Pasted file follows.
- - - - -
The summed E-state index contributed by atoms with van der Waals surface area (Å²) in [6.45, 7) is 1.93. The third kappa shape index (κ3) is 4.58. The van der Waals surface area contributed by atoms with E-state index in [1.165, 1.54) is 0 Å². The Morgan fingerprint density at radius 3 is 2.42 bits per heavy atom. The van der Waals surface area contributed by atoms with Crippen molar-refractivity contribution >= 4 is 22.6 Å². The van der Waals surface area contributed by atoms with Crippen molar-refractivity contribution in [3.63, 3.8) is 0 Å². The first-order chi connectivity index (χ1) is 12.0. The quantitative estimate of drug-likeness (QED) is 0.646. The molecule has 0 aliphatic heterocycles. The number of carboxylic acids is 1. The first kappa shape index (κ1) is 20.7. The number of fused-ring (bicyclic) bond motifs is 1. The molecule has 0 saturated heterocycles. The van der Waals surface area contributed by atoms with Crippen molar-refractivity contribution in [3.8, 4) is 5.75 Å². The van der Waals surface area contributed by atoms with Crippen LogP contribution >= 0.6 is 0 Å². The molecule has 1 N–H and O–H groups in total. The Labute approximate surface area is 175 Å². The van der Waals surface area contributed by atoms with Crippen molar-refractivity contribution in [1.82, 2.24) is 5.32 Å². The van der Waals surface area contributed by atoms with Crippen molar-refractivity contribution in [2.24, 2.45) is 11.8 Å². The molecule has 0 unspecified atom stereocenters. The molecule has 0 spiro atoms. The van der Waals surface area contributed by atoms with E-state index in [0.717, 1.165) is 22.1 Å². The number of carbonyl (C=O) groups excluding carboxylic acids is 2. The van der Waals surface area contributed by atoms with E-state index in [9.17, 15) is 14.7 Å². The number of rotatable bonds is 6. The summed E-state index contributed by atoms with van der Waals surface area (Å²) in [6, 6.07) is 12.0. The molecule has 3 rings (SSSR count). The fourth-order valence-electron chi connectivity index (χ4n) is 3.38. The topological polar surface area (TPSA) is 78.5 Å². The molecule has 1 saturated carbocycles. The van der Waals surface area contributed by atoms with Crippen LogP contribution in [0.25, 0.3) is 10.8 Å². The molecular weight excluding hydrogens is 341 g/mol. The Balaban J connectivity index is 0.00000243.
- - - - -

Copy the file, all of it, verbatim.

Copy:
The summed E-state index contributed by atoms with van der Waals surface area (Å²) in [6.45, 7) is 1.93. The third kappa shape index (κ3) is 4.58. The van der Waals surface area contributed by atoms with E-state index in [1.165, 1.54) is 0 Å². The Morgan fingerprint density at radius 3 is 2.42 bits per heavy atom. The van der Waals surface area contributed by atoms with Crippen molar-refractivity contribution >= 4 is 22.6 Å². The van der Waals surface area contributed by atoms with Crippen molar-refractivity contribution in [3.63, 3.8) is 0 Å². The first-order chi connectivity index (χ1) is 12.0. The quantitative estimate of drug-likeness (QED) is 0.646. The molecule has 0 aliphatic heterocycles. The number of carboxylic acids is 1. The first kappa shape index (κ1) is 20.7. The number of fused-ring (bicyclic) bond motifs is 1. The molecule has 0 saturated heterocycles. The van der Waals surface area contributed by atoms with Crippen molar-refractivity contribution in [3.8, 4) is 5.75 Å². The van der Waals surface area contributed by atoms with Crippen LogP contribution >= 0.6 is 0 Å². The molecule has 1 N–H and O–H groups in total. The Labute approximate surface area is 175 Å². The van der Waals surface area contributed by atoms with Crippen molar-refractivity contribution in [1.82, 2.24) is 5.32 Å². The van der Waals surface area contributed by atoms with Crippen molar-refractivity contribution in [2.24, 2.45) is 11.8 Å². The molecule has 0 unspecified atom stereocenters. The molecule has 0 spiro atoms. The van der Waals surface area contributed by atoms with E-state index in [0.717, 1.165) is 22.1 Å². The number of carbonyl (C=O) groups excluding carboxylic acids is 2. The van der Waals surface area contributed by atoms with E-state index in [9.17, 15) is 14.7 Å². The number of rotatable bonds is 6. The summed E-state index contributed by atoms with van der Waals surface area (Å²) in [6, 6.07) is 12.0. The molecule has 3 rings (SSSR count). The fourth-order valence-electron chi connectivity index (χ4n) is 3.38. The topological polar surface area (TPSA) is 78.5 Å². The molecule has 1 saturated carbocycles. The van der Waals surface area contributed by atoms with Crippen LogP contribution in [0.25, 0.3) is 10.8 Å². The molecular weight excluding hydrogens is 341 g/mol. The Balaban J connectivity index is 0.00000243.